Please share my link love by clicking on one – or all – of the buttons below. It’s Friday, I’m in love!



Dancing With The Stars Meets “The Expendables 2” In This StarFit Workout

Learn Workout Tips From The Stars On StarFit

Kym Johnson of “Dancing with the Stars” fame hosts a new celebrity fitness tabloid-style show, StarFit, on the BeFit Channel.

Kym Johnson talks to Dolph Lundgren during StarFit













In this week’s episode Kym welcomes celebrity guest Dolph Lundgren.  Doph is famous for his action films that include The Expendables, The Expendables 2, Universal Soldier and Rocky IV. In this StarFit episode, Doph will demonstrate the workout he used to prepare for his role in The Expendables 2.

Be Fit’s new StarFit program contains five-minute segments that show you how the stars get in shape using a variety of the latest fitness trends.  The show will also take you behind the scenes with Hollywood’s hottest celebrities.  The StarFit episodes will include celebrity home visits, exclusive new gyms and spas, and a meet-the trainer segment where you will learn the secrets of how the celebs stay fit and toned.

Be Fit and is an ad-supported channel that produces free, original workouts with a new, original workout every week. Plus it offers a “Fit In 90” hard-core workout program that delivers a new playlist every day. By clicking the subscribe button you’ll get a notification of the new workouts as soon as they hit the site.

Want to work out like the stars?  Check in every Friday for new episodes at The Be Fit Channel.  At BeFit you’ll find workouts from Brian Tanaka, Sadie Nardini, Jane Fonda and Jillian Michaels.

Are Running Injuries Inevitable? Not According To These Running Gurus.

A Third Of Runners Suffer Injuries Each Year.  It Doesn’t Have To Be You. 

From stress fractures, to illiotibial band syndrome, and plantar fasciitis, injuries seem to be a common occurrence amongst runners.  Is it because the human body really isn’t made for running, or do runners need to do more stretching, core-work and cross-training to reduce their risk of injury?

A strong core is key to injury-free running.

Expert Advice From Five Running Gurus On Injury Prevention:

Jay Dicharry – According to Jay Dicharry, a physical therapist and the director of Biomechanics at Rebound Physical Therapy in Bend, OR, one third of runners are hurt every single year.  Dicharry, author of the book, “Anatomy for Runners”, says that too many books focus on the development of the cardiovascular system.  His book helps people identify their weaknesses like over striding, poor foot control, and various posture issues.  He believes that running doesn’t help the individual develop as a true athlete which results in a high incidence of injury.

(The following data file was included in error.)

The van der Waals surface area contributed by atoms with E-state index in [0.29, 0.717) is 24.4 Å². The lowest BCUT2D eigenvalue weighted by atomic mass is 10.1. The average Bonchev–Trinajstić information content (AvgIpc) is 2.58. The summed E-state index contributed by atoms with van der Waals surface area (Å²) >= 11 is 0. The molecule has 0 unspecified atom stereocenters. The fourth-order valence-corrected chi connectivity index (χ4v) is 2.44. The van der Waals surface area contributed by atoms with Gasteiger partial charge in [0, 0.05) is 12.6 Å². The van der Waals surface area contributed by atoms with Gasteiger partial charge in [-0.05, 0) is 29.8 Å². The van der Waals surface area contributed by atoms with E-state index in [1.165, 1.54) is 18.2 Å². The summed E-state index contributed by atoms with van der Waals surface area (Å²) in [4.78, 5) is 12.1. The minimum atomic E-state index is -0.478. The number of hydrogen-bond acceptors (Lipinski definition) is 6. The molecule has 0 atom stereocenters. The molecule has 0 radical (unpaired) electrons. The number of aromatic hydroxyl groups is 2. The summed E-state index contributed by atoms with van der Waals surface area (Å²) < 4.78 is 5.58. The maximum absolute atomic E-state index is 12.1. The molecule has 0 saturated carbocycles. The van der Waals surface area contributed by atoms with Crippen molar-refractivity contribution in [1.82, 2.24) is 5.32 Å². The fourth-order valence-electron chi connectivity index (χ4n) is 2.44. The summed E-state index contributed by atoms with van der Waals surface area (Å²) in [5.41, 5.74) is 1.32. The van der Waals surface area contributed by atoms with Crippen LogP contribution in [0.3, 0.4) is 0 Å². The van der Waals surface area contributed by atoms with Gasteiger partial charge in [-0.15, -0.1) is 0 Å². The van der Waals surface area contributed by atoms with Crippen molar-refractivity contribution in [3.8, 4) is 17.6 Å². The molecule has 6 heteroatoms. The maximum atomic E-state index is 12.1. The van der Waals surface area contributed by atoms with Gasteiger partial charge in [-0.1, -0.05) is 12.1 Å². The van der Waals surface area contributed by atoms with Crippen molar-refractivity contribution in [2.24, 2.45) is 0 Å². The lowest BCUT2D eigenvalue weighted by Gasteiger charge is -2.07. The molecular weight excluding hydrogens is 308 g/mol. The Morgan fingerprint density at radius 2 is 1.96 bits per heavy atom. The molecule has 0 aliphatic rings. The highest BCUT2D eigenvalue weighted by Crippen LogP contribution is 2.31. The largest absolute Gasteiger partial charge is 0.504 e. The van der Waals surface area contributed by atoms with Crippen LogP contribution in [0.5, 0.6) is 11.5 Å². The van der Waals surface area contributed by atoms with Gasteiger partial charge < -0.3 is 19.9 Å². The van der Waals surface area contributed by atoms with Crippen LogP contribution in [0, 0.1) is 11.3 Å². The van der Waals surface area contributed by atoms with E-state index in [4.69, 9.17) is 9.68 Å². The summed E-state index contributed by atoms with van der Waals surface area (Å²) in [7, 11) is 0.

Robert Forster – Robert Forster a sports physical therapist in Santa Monica, California has been treating injured athletes for 30 years.  He believes that humans have evolved into runners.  Our bodies have changed to be effective at running.  Why are there so many running injuries? Forster blames a lot of it on stride length and says everyone is over striding.  In an recent article in Reuters Health he was quoted as saying, “You want to land under your center of gravity, or as close to it as possible.  We tend to take too few steps per minute.  Less time on the ground would take care of a lot of problems.”

Jason Fitzgerald – Jason Fitzgerald, a 2:30 marathoner and running coach warns people to not let their ‘engine outpace their chassis.  Fitzgerald says that it’s important to remember that your aerobic fitness develops at a faster pace than your structural.  Your aerobic threshold might be high enough to support longer and faster runs, but your bones, tendons, ligaments, and muscles aren’t ready for that yet.  He tells his runners, “you never want a Ferrari engine in the frame of a Geo Prizm.  The engine is going to tear the car apart.”  What does Fitzgerald recommend?  Strength training and core exercises so the muscles and connective tissue are able to withstand the impact of running.

Dr. Lewis Maharam – Dr. Maharam, a former medical director of the New York City Marathon and author of the book “Running Doc’s Guide to Healthy Running,” does believe that people are born to run.  With the proper training, of course.  He says all you need is a good pair of running shoes and shorts and cross-training isn’t necessary, but it does increase speed. Maharam does say that preparation is the key to running injury free.  Start with a walk/run program [like the Couch to 5K] and never increase your mileage by more than 10% per week.

Jeff Galloway – Jeff Galloway, a lifetime runner, was a member of the 1972 U.S. Olympic Team in the 10,000 meter event, has completed over 120 marathons and has been free of overuse injuries for almost 30 years.  In an article Galloway wrote for he says that “having 48 hours between runs is like magic in repairing damage.”  His other injury-prevention advice includes  going slower on the longer runs, taking more walk breaks, and don’t stretch if you have an ache, pain or injury.  Galloway also recommends a thorough warm-up prior to speed training.  Speed training produces a lot of injuries, but a good warm-up and a ‘few light accelerations’ will help.

Listen To Your Body – And The Experts

The words running and injury don’t have to be synonyms.  Listening to your body and heeding the advice of running experts are the first steps to recognizing when you might be setting yourself up for injury by overdoing it and letting your engine outpace your chassis. Maybe you just need to rest for 48 hours. Whatever it is, most of the running gurus agree that you can be a successful runner – without injury – for years if you know what you’re doing.

What about you? Do you have injury prevention tips to share?


From Swim to Bike to Run: Ten Training Tips For A Sprint Triathlon

Cutting Your Teeth On A Sprint Triathlon Is A Good Way To Prepare For A Bigger Race

In the same way the Couch to 5K Program gets you in the habit of following a training schedule and prepares you for your first running race, a mini-tri is the place to start if your goal is participate in a triathlon.